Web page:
When it comes to divorce cases and issues involving children, the Illinois court system places the needs and well-being of the children above all else -- including the parents. Child custody can be a contentious issue in divorce cases, but the job of the judge assigned to your case is to ensure that the child is safe, well cared for and loved, no matter the custody situation. Illinois courts understand that children do their best when both parents are present in their lives. The Illinois Marriage and Dissolution of Marriage Act specifically states that “it is presumed that both parents are fit and the court shall not place any restrictions on parenting time.” A judge will, however, place restrictions on parenting time if he or she feels the child would be in danger by spending time with one or both parents.
Considering Parenting Time Restrictions
It is widely understood by most people that a child not only deserves to have both in his or her life, but that they also thrive when they form a relationship with both parents. In most divorce cases, there will be an equal or nearly-equal allocation of parenting time. Unless a parent petitions to have the other parent’s parenting time restricted or the court learns of a danger to the child, parenting time will not be restricted. Before any decisions are made, a hearing will be conducted to determine whether the child’s mental, emotional, physical or moral health would be in danger if he or she were to spend time with the parent.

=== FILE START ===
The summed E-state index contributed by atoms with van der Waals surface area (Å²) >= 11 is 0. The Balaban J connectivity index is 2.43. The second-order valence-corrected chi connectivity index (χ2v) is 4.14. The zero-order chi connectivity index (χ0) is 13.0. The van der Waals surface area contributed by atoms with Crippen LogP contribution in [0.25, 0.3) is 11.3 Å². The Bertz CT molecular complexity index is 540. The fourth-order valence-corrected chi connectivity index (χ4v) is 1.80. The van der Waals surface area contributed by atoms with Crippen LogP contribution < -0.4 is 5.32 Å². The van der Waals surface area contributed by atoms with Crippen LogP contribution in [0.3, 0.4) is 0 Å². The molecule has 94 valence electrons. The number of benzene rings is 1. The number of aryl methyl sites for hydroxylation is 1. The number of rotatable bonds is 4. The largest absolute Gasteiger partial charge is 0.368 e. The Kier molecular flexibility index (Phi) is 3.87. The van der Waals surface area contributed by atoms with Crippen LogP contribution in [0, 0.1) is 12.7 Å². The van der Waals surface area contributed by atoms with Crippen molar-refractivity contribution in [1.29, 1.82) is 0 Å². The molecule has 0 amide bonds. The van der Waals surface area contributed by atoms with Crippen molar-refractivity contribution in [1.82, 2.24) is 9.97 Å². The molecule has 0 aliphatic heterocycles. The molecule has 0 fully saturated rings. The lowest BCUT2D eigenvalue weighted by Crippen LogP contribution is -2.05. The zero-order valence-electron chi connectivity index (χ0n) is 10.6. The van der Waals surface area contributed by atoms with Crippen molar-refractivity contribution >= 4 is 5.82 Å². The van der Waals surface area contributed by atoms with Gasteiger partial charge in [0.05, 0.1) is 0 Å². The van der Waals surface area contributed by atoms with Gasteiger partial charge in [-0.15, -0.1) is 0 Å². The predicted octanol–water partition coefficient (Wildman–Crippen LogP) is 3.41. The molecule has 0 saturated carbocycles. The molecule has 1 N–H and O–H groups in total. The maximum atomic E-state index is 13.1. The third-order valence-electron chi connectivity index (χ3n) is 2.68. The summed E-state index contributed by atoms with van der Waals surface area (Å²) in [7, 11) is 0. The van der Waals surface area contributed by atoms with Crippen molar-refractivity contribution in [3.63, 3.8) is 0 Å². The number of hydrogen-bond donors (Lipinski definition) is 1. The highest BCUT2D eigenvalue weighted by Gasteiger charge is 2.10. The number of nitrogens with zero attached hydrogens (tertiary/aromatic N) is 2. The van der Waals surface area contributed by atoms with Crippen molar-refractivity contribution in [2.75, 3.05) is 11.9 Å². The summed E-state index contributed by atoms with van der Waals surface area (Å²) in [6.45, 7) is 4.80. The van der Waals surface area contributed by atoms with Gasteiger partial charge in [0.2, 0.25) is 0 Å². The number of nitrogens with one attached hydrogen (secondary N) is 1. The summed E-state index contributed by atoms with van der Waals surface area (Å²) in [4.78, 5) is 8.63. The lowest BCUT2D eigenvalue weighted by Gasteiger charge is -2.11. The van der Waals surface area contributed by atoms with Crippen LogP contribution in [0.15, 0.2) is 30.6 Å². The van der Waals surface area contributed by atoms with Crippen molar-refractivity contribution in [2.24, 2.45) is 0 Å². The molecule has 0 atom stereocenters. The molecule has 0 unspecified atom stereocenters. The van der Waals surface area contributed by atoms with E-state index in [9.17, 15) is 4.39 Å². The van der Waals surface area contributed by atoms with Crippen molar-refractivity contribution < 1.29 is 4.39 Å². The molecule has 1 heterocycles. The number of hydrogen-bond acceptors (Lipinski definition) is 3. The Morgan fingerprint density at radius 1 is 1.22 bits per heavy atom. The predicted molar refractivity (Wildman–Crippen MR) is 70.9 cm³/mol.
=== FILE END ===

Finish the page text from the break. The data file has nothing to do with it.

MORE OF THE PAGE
Types of Parenting Time Restrictions
Once you have attended the hearing, the courts will determine whether a parenting time restriction is appropriate. The court will examine all aspects of each parent’s life, such as his or her living arrangements or work schedules. If the court finds any of these aspects to be questionable, then they may place restrictions on the type, duration or supervision of the parenting time. Restrictions on parenting time can include:
- Supervised visits only;
- No overnight visits;
- Visits in the custodial parent’s home only;
- Visits that take place outside of the parent’s home only; or
- Restrict visitation altogether.
Get in Touch With a DuPage County Parenting Time Attorney
It is not uncommon for divorcing couples to find themselves in custody battles. If you are not able to come to an agreement on your own, you will be ordered to attend mediation and if that does not work, then you will have to take your case to court. At the Goostree Law Group, we understand the importance of your role in your child’s life. Our compassionate Naperville parenting time lawyers will help you fight for your right to spend time with your child. Call our office today at 630-364-4046 to schedule a free consultation.